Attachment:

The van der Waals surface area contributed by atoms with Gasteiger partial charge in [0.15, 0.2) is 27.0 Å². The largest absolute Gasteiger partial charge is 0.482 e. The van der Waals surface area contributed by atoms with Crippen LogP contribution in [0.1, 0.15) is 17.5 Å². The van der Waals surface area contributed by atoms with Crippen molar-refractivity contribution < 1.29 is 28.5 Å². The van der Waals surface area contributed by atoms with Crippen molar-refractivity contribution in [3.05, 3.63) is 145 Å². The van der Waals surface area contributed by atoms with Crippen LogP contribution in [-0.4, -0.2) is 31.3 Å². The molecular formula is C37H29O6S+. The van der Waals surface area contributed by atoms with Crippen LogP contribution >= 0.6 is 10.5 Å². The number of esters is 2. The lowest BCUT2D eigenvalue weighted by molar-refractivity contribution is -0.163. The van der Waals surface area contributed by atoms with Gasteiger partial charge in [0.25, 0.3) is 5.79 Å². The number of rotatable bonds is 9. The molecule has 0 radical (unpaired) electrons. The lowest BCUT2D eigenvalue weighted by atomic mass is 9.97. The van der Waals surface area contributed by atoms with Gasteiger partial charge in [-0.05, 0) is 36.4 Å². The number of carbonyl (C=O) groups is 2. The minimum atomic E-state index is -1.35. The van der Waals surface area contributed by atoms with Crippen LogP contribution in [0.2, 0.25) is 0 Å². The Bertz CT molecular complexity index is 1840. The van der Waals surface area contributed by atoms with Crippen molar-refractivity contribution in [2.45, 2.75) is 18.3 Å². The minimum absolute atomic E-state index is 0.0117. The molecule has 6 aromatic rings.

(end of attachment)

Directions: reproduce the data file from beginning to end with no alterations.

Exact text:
The van der Waals surface area contributed by atoms with Gasteiger partial charge in [0.15, 0.2) is 27.0 Å². The largest absolute Gasteiger partial charge is 0.482 e. The van der Waals surface area contributed by atoms with Crippen LogP contribution in [0.1, 0.15) is 17.5 Å². The van der Waals surface area contributed by atoms with Crippen molar-refractivity contribution < 1.29 is 28.5 Å². The van der Waals surface area contributed by atoms with Crippen molar-refractivity contribution in [3.05, 3.63) is 145 Å². The van der Waals surface area contributed by atoms with Crippen LogP contribution in [-0.4, -0.2) is 31.3 Å². The molecular formula is C37H29O6S+. The van der Waals surface area contributed by atoms with Crippen LogP contribution >= 0.6 is 10.5 Å². The number of esters is 2. The lowest BCUT2D eigenvalue weighted by molar-refractivity contribution is -0.163. The van der Waals surface area contributed by atoms with Gasteiger partial charge in [0.25, 0.3) is 5.79 Å². The number of rotatable bonds is 9. The molecule has 0 radical (unpaired) electrons. The lowest BCUT2D eigenvalue weighted by atomic mass is 9.97. The van der Waals surface area contributed by atoms with Gasteiger partial charge in [-0.05, 0) is 36.4 Å². The number of carbonyl (C=O) groups is 2. The minimum atomic E-state index is -1.35. The van der Waals surface area contributed by atoms with Crippen LogP contribution in [0.2, 0.25) is 0 Å². The Bertz CT molecular complexity index is 1840. The van der Waals surface area contributed by atoms with Crippen molar-refractivity contribution in [2.45, 2.75) is 18.3 Å². The minimum absolute atomic E-state index is 0.0117. The molecule has 6 aromatic rings.